Getting Used to Haiku & Senryu

You can often find me speaking about haiku and senryu about three times a month somewhere. The forms are getting noticed.

When I recently spoke to the Chicago Women’s Alliance, I could tell that haiku and senryu  looked a bit strange to people when I passed out sample poems. They looked curious or even intrigued, but I must admit these poetic forms take awhile for many people to get used to.

I think people, at first, have trouble seeing them as poetic forms, until I point out common poetic devices in them, and how they evoke an emotional reaction with images that pop into the readers’ minds.

But, when I tell people that they have to imagine haiku and senryu poets like visual artists who paint a picture– only with words– they start to gain appreciation for the forms.

I don’t think most people can get hooked on haiku and senryu unless they start to read a lot of them. When I got started writing haiku in the early 90s, there was no internet to search for haiku and senryu information, let alone haiku journals online.

Today, however, there are both good and bad postings of haiku and senryu online, but you have to know where to look. There are some really good online postings and you can scroll down to their archives, too.

For example, I love rereading the archives of these two sites: the Mann Library Daily Haiku of Cornell University and the Tobacco Road Poet blog by Curtis Dunlap. The latter site even includes interviews with haiku poets.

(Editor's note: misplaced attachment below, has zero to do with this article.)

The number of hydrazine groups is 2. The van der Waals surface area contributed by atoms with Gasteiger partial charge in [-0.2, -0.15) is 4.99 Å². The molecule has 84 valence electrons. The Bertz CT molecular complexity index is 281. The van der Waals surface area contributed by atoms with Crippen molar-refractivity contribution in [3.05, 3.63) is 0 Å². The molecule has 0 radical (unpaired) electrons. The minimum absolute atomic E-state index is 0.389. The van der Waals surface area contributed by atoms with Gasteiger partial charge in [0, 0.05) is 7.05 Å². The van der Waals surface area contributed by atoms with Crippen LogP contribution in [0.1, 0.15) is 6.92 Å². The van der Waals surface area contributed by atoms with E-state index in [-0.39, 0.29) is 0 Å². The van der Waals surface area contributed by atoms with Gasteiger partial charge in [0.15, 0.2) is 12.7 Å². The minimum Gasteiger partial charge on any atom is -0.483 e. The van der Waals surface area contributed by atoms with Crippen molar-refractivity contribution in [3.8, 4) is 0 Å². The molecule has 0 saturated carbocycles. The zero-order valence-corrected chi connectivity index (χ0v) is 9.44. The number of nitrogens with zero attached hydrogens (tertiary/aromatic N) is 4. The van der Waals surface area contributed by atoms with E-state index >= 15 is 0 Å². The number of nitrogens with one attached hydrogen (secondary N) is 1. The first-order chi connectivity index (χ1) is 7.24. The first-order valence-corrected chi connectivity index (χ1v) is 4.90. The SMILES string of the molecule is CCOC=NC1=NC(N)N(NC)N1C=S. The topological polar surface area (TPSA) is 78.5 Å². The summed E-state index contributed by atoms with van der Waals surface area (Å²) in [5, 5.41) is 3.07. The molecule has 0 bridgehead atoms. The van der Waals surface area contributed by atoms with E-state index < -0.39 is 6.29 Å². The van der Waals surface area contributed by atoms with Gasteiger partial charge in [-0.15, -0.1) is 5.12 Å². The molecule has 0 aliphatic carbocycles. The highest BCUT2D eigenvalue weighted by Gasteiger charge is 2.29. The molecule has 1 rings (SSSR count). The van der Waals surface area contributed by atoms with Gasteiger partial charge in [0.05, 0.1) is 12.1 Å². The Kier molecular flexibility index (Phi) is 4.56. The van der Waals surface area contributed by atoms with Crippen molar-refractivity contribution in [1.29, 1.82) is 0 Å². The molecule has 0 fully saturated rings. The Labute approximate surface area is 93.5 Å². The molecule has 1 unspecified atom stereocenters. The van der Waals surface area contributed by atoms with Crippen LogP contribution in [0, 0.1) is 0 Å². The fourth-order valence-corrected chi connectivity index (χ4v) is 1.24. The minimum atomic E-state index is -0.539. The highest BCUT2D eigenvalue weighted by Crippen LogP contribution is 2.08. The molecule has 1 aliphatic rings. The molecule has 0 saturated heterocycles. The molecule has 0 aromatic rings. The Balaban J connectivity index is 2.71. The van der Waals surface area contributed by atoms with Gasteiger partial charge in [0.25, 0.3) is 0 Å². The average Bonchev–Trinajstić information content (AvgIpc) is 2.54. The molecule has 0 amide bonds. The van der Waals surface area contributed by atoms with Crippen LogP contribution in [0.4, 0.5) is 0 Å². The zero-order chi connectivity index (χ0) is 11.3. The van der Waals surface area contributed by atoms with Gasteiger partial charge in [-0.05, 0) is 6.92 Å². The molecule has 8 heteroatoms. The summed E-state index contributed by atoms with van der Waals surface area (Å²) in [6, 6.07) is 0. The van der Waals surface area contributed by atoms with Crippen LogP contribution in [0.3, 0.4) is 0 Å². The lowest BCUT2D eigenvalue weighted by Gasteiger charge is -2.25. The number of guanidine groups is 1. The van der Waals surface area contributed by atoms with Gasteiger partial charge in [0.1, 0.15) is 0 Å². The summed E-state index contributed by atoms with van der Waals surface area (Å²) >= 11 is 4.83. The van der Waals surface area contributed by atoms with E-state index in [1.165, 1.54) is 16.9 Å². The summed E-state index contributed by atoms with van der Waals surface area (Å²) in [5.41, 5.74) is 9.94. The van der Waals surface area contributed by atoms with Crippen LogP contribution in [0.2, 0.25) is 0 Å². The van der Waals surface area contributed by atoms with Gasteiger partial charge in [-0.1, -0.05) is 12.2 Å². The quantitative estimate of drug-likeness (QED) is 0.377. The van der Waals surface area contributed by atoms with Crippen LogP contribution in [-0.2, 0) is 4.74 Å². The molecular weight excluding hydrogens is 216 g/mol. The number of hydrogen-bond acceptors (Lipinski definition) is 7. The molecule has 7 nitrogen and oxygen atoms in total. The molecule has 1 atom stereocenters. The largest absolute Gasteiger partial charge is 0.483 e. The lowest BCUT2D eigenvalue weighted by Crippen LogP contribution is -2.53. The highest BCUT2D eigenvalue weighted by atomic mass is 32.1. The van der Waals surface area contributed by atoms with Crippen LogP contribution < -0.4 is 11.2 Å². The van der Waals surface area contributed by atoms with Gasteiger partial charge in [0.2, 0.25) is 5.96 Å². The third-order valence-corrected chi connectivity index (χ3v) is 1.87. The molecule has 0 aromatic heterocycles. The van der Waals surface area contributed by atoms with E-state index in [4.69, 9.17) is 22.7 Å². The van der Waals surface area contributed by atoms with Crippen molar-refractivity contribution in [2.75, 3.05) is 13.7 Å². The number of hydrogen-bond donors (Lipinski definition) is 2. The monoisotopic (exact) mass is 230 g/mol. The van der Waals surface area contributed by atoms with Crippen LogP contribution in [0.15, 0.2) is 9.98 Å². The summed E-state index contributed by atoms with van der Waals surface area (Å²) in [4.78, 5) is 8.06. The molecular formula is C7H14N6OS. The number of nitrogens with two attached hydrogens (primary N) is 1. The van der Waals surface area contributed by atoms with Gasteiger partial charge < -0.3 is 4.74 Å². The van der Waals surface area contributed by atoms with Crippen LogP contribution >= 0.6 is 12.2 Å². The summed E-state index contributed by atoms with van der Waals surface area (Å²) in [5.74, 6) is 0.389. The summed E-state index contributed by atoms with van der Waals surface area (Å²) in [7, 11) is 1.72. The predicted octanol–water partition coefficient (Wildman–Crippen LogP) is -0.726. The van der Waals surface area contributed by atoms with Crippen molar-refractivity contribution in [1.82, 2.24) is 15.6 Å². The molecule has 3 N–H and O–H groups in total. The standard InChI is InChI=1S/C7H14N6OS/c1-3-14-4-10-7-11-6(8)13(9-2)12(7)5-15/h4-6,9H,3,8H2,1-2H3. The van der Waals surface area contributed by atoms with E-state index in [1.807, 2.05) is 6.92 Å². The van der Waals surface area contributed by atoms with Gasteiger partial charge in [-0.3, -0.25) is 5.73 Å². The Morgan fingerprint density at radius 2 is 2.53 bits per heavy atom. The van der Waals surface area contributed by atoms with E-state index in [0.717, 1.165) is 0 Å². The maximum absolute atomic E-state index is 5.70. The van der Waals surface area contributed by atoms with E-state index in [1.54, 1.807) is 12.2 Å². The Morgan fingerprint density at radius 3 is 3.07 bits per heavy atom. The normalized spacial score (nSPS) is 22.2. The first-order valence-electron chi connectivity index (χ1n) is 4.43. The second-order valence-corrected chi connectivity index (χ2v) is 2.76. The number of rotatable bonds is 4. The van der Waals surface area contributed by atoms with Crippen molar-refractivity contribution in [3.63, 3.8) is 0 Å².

And for free, you can join the United Haiku and Tanka Society online and submit haiku and senryu to cattails, its journal.

Further, with The Daily Haiku on my site, there is no excuse not to explore haiku and senryu. Here, there are also articles and interviews with “haikuists.”

There are other good online journals and print journals of haiku and senryu, the latter you can subscribe to. If you’ve read any of the articles on this blog, you’ll get a lot of suggestions.

One print journal, in particular, that I recommend subscribing to, is Stanford M. Forrester’s bottle rockets for experienced and beginning haiku and senryu poets alike.

Always send away for a sample issue before subscribing to a journal, so you’ll get an idea of what it’s like.

For those who are curious, all you have to do is start reading right at your fingertips online. Then go for a walk with a notepad and pencil, and breathing the fresh air, write down images you see and your emotional reactions to them–sizes, shapes, and colors. Or start thinking about moments during the day that impacted you.

At some point later on, you can create some interesting haiku and senryu with those thoughts. Remember you are capturing a moment, the awe or aha moment of things before you. That’s the fun of haiku and senryu. It’s a creative discovery, not a “record” of moments.

And, if you further want to explore haiku and senryu, go to your library. There, or through inter-library loan, ( the latter with no cost), check out my book, Haiku and Senryu: A Simple Guide for All. It will teach you the simple steps to appreciating and writing the forms with its sample poems and commentary.: q

Yes, anyone can write haiku and senryu, regardless of education or work background, but you must become a thoughtful and regular reader of the forms and practice writing them.

Copyright 2017 by Charlotte Digregorio.











About Charlotte Digregorio